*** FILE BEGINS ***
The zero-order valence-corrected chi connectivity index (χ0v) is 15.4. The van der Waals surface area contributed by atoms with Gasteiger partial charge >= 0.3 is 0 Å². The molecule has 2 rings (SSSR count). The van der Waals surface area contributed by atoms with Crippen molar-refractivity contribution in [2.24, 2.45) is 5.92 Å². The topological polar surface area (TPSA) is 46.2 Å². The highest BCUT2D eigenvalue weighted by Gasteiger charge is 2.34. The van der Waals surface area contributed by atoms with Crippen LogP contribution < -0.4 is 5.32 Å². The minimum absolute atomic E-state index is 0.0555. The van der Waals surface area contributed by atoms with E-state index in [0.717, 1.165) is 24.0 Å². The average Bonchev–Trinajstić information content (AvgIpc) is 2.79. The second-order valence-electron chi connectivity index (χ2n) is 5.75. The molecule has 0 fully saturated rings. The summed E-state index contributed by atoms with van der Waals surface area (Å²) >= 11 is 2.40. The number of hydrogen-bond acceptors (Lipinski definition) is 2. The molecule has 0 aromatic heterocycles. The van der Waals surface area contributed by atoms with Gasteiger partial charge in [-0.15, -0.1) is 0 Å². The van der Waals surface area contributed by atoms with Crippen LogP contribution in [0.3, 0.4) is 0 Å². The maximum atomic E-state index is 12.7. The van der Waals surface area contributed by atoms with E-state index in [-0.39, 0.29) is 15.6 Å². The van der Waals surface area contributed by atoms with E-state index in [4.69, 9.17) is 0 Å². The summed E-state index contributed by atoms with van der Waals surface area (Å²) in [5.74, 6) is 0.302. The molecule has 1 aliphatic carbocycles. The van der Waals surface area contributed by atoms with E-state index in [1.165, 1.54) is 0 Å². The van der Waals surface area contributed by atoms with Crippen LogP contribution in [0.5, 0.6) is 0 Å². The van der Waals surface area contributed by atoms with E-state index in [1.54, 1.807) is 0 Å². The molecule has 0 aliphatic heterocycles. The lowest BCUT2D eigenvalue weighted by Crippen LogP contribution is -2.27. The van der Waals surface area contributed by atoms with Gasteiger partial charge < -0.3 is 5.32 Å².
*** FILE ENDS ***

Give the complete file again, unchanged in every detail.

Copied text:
The zero-order valence-corrected chi connectivity index (χ0v) is 15.4. The van der Waals surface area contributed by atoms with Gasteiger partial charge >= 0.3 is 0 Å². The molecule has 2 rings (SSSR count). The van der Waals surface area contributed by atoms with Crippen molar-refractivity contribution in [2.24, 2.45) is 5.92 Å². The topological polar surface area (TPSA) is 46.2 Å². The highest BCUT2D eigenvalue weighted by Gasteiger charge is 2.34. The van der Waals surface area contributed by atoms with Crippen LogP contribution < -0.4 is 5.32 Å². The minimum absolute atomic E-state index is 0.0555. The van der Waals surface area contributed by atoms with E-state index in [0.717, 1.165) is 24.0 Å². The average Bonchev–Trinajstić information content (AvgIpc) is 2.79. The second-order valence-electron chi connectivity index (χ2n) is 5.75. The molecule has 0 fully saturated rings. The summed E-state index contributed by atoms with van der Waals surface area (Å²) >= 11 is 2.40. The number of hydrogen-bond acceptors (Lipinski definition) is 2. The molecule has 0 aromatic heterocycles. The van der Waals surface area contributed by atoms with Gasteiger partial charge in [-0.15, -0.1) is 0 Å². The van der Waals surface area contributed by atoms with Crippen LogP contribution in [0.3, 0.4) is 0 Å². The maximum atomic E-state index is 12.7. The van der Waals surface area contributed by atoms with E-state index in [-0.39, 0.29) is 15.6 Å². The van der Waals surface area contributed by atoms with E-state index in [4.69, 9.17) is 0 Å². The summed E-state index contributed by atoms with van der Waals surface area (Å²) in [5.74, 6) is 0.302. The molecule has 1 aliphatic carbocycles. The van der Waals surface area contributed by atoms with E-state index in [1.165, 1.54) is 0 Å². The van der Waals surface area contributed by atoms with Crippen LogP contribution in [0.5, 0.6) is 0 Å². The van der Waals surface area contributed by atoms with E-state index in [1.54, 1.807) is 0 Å². The molecule has 0 aliphatic heterocycles. The lowest BCUT2D eigenvalue weighted by Crippen LogP contribution is -2.27. The van der Waals surface area contributed by atoms with Gasteiger partial charge < -0.3 is 5.32 Å².